Canada’s lower house of parliament passed a bill on Tuesday that would make it mandatory for online streaming platforms like Netflix, Amazon Prime, and Disney Plus to promote local content.
Bill C-11 would bring OTTs and other online content platforms under the ambit of the Canadian Radio-television and Telecommunications Commission (CRTC), the government’s regulatory body for radio and television content, once passed as a law in the upper house – the Senate.
This bill was introduced by the Prime Minister, Justin Trudeau’s Liberal government, and was passed in the House of Commons by 208 votes to 117. The bill was supported by the opposing New Democrats, and the Bloc Quebecois.
'Bill to Support Local Jobs'
According to the government, the bill will help support local jobs and promote content created by local artists.
Canadian broadcasting organisations also see this as a step in the right direction, as reflected in an opinion piece by Bell Media’s Senior Vice President Karine Moses and Chief Legal and Regulatory Officer Robert Malcolmson on the Toronto Star. Bell Media is one of Canada’s largest media conglomerates.
For a show to qualify as CanCon, it must meet a set of stringent criteria previously determined by the CTC. However, what qualifies as Canadian content is very different today, as the types of content have diversified with the coming of the internet.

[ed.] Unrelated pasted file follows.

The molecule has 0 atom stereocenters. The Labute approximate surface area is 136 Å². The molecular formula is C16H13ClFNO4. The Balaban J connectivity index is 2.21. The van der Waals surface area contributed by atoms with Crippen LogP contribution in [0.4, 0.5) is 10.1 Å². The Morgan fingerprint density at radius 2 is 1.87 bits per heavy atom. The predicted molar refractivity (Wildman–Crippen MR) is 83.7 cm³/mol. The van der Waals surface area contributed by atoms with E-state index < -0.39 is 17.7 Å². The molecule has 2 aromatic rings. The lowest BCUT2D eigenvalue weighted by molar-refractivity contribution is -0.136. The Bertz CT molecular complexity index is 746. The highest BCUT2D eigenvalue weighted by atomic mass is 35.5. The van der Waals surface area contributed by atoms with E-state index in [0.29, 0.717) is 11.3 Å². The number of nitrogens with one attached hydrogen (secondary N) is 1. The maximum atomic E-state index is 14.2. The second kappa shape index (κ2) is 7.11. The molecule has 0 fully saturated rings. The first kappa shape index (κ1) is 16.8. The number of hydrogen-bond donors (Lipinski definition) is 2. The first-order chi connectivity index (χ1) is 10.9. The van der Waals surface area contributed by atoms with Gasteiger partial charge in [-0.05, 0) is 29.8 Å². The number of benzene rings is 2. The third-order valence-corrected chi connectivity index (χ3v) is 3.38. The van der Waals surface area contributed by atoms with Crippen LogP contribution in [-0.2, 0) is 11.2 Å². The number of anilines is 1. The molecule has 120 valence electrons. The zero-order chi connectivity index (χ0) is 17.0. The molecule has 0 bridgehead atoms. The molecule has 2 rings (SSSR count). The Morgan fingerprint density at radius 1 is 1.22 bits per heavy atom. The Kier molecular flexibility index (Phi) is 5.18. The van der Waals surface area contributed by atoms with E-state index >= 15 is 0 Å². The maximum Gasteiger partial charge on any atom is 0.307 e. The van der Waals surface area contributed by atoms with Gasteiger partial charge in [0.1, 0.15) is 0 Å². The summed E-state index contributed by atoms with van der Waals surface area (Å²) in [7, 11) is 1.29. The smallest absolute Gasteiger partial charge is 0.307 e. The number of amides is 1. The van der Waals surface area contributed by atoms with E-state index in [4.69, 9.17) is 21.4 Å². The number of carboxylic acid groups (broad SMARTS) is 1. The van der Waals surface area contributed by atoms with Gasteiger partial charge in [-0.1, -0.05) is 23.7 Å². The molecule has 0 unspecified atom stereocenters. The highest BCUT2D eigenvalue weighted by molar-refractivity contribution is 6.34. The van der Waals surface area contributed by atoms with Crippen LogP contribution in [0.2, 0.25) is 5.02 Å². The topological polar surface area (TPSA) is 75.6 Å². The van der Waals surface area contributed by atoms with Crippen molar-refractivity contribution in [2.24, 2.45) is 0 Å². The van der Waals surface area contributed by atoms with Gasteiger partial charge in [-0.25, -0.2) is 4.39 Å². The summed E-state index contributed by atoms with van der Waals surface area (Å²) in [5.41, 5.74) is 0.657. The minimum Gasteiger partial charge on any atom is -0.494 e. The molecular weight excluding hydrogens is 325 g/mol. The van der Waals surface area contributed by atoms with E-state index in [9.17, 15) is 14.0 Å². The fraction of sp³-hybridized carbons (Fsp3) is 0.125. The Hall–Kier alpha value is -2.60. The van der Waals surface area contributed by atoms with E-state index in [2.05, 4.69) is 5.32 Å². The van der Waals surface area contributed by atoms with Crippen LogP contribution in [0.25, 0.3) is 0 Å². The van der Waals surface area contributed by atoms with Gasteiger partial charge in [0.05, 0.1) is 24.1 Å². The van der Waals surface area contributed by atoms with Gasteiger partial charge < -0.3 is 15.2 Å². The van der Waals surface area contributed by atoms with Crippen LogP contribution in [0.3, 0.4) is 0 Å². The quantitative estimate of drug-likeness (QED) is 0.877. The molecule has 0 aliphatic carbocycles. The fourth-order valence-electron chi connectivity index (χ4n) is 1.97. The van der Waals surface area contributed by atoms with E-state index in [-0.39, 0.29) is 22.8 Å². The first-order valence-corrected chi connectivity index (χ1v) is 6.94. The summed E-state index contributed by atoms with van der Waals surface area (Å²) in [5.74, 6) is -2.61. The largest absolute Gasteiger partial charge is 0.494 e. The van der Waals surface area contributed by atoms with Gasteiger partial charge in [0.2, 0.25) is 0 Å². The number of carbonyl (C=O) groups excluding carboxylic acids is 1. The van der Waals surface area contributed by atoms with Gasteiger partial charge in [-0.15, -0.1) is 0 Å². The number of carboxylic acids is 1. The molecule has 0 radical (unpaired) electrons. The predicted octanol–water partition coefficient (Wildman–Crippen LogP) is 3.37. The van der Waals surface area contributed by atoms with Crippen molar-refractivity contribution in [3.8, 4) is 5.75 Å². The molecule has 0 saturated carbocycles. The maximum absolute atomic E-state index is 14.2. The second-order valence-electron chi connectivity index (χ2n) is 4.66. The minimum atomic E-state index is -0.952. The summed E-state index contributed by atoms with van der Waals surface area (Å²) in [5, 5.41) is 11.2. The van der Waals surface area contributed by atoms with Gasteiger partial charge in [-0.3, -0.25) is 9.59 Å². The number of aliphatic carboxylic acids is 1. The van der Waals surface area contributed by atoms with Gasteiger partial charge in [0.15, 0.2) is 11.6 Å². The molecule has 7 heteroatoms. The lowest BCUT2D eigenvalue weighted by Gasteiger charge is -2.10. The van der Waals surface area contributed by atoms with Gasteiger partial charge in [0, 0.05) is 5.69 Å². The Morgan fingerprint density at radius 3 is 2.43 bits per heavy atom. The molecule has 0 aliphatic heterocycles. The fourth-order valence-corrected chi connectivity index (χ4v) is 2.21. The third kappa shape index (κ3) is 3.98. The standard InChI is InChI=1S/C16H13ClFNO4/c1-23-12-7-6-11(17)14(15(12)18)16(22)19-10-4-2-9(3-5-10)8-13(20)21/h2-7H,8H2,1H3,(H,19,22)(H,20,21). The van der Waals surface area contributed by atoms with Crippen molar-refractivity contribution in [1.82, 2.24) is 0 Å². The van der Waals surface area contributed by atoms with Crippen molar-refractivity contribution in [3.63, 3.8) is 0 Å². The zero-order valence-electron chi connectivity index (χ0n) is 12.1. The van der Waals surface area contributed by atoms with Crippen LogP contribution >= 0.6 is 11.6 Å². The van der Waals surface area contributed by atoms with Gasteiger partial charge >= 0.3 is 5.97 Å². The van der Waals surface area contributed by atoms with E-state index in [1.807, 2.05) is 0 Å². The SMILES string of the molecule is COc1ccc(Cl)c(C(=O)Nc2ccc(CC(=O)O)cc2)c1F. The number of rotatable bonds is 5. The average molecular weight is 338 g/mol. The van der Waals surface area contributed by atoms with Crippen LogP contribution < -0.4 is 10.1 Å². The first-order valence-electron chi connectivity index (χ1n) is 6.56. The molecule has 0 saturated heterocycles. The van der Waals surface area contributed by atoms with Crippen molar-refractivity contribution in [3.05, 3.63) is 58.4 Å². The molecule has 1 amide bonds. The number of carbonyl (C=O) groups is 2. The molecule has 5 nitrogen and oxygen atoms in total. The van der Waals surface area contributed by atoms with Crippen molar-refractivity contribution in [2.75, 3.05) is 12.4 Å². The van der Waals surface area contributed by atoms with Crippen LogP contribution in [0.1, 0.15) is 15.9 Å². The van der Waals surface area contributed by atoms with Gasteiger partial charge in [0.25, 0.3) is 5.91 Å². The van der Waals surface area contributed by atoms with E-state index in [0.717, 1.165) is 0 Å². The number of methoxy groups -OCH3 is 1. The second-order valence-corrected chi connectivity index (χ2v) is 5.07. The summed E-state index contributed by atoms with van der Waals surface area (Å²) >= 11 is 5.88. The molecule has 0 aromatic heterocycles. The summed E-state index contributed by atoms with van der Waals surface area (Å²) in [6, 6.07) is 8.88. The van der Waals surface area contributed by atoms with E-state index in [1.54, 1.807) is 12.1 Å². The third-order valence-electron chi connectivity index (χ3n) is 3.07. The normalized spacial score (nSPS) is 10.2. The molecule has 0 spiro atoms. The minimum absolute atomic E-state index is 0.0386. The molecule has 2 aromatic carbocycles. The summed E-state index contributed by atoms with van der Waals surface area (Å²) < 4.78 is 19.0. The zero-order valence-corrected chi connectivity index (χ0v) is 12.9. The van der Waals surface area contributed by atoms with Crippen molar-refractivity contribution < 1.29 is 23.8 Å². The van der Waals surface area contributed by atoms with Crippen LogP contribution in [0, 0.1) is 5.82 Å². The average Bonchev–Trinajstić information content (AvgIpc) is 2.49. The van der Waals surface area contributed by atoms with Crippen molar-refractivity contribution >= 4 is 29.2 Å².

Online Content Creators Are Worried
Critics have claimed that the bill was rushed to a vote, as reported by Reuters, and its impact on independent content creators and user-generated content had not been considered.
CRTC representatives have mentioned that under bill C-11, the type of content created or posted cannot be controlled, but the promotion of content can be affected, in turn affecting discoverability of online content.
Rachelle Frenette, CRTC general counsel and deputy executive director, said “user uploaded content can be the subject of some authority by the commission” but argued the CRTC’s powers “in relation to social media platforms, and user-uploaded content, are actually quite narrow,” as reported by the National Post.
Canadian content creators have been worried about what this means. Prioritising their content for a Canadian audience that may or may not be interested in their content would de-prioritise promotion of their content to a global audience that might have more of an interest in their content.
Justin Tomchuk, who runs two large YouTube channels, said that the bill would “potentially destroy” his channels’ international visibility – and 97 percent of his viewers are international, as reported by the National Post.
A Wave of Protective Content Rules in European Countries
Canada is not the only country putting forth rules protective of its regional content. Last month, Denmark called for global OTT platforms to pay a levy of 6 percent of their revenue in the country, money that would be used to support local television production.
Switzerland also held a referendum last month, termed “Lex Netflix,” wherein OTT players would be forced to reinvest 4 percent of their revenue from the country in local Swiss productions.
Portugal and France have also been putting forth similar rules, and Spain has been in talks regarding creating such regulations.
(With inputs from Reuters, The National Post, and Toronto Star)